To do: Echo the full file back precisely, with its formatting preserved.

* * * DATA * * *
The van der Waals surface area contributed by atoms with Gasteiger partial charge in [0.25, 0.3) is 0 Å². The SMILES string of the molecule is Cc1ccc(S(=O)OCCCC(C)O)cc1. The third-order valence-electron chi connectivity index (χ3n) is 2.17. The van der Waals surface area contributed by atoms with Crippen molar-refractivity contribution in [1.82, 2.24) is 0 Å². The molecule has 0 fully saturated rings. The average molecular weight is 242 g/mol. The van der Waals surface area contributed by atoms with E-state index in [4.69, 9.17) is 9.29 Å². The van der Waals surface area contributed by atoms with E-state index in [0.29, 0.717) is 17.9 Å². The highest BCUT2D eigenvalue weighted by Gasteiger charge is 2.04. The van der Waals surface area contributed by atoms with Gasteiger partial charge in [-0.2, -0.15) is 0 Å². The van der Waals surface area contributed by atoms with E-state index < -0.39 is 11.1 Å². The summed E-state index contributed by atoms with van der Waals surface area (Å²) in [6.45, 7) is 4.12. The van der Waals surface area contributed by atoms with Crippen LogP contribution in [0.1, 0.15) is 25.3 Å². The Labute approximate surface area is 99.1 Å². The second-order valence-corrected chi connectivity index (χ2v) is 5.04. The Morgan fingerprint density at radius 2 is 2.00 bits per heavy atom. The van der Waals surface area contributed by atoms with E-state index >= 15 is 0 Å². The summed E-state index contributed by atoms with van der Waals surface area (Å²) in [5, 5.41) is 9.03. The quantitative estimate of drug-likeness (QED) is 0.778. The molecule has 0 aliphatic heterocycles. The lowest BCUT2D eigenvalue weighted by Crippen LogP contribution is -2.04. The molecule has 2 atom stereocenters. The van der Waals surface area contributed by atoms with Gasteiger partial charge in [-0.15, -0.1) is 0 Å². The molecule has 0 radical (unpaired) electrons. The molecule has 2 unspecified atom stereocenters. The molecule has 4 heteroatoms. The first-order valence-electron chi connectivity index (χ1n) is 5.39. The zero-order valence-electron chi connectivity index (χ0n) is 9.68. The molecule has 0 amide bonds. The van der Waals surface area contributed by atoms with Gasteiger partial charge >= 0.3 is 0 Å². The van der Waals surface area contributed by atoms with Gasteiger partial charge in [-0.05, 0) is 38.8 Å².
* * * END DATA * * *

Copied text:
The van der Waals surface area contributed by atoms with Gasteiger partial charge in [0.25, 0.3) is 0 Å². The SMILES string of the molecule is Cc1ccc(S(=O)OCCCC(C)O)cc1. The third-order valence-electron chi connectivity index (χ3n) is 2.17. The van der Waals surface area contributed by atoms with Crippen molar-refractivity contribution in [1.82, 2.24) is 0 Å². The molecule has 0 fully saturated rings. The average molecular weight is 242 g/mol. The van der Waals surface area contributed by atoms with E-state index in [4.69, 9.17) is 9.29 Å². The van der Waals surface area contributed by atoms with E-state index in [0.29, 0.717) is 17.9 Å². The highest BCUT2D eigenvalue weighted by Gasteiger charge is 2.04. The van der Waals surface area contributed by atoms with Gasteiger partial charge in [-0.2, -0.15) is 0 Å². The van der Waals surface area contributed by atoms with E-state index < -0.39 is 11.1 Å². The summed E-state index contributed by atoms with van der Waals surface area (Å²) in [6.45, 7) is 4.12. The van der Waals surface area contributed by atoms with Crippen LogP contribution in [0.1, 0.15) is 25.3 Å². The Labute approximate surface area is 99.1 Å². The second-order valence-corrected chi connectivity index (χ2v) is 5.04. The Morgan fingerprint density at radius 2 is 2.00 bits per heavy atom. The van der Waals surface area contributed by atoms with E-state index >= 15 is 0 Å². The summed E-state index contributed by atoms with van der Waals surface area (Å²) in [5, 5.41) is 9.03. The quantitative estimate of drug-likeness (QED) is 0.778. The molecule has 0 aliphatic heterocycles. The lowest BCUT2D eigenvalue weighted by Crippen LogP contribution is -2.04. The molecule has 2 atom stereocenters. The van der Waals surface area contributed by atoms with Gasteiger partial charge in [-0.15, -0.1) is 0 Å². The molecule has 0 radical (unpaired) electrons. The molecule has 2 unspecified atom stereocenters. The molecule has 4 heteroatoms. The first-order valence-electron chi connectivity index (χ1n) is 5.39. The zero-order valence-electron chi connectivity index (χ0n) is 9.68. The molecule has 0 amide bonds. The van der Waals surface area contributed by atoms with Gasteiger partial charge >= 0.3 is 0 Å². The van der Waals surface area contributed by atoms with Gasteiger partial charge in [-0.05, 0) is 38.8 Å².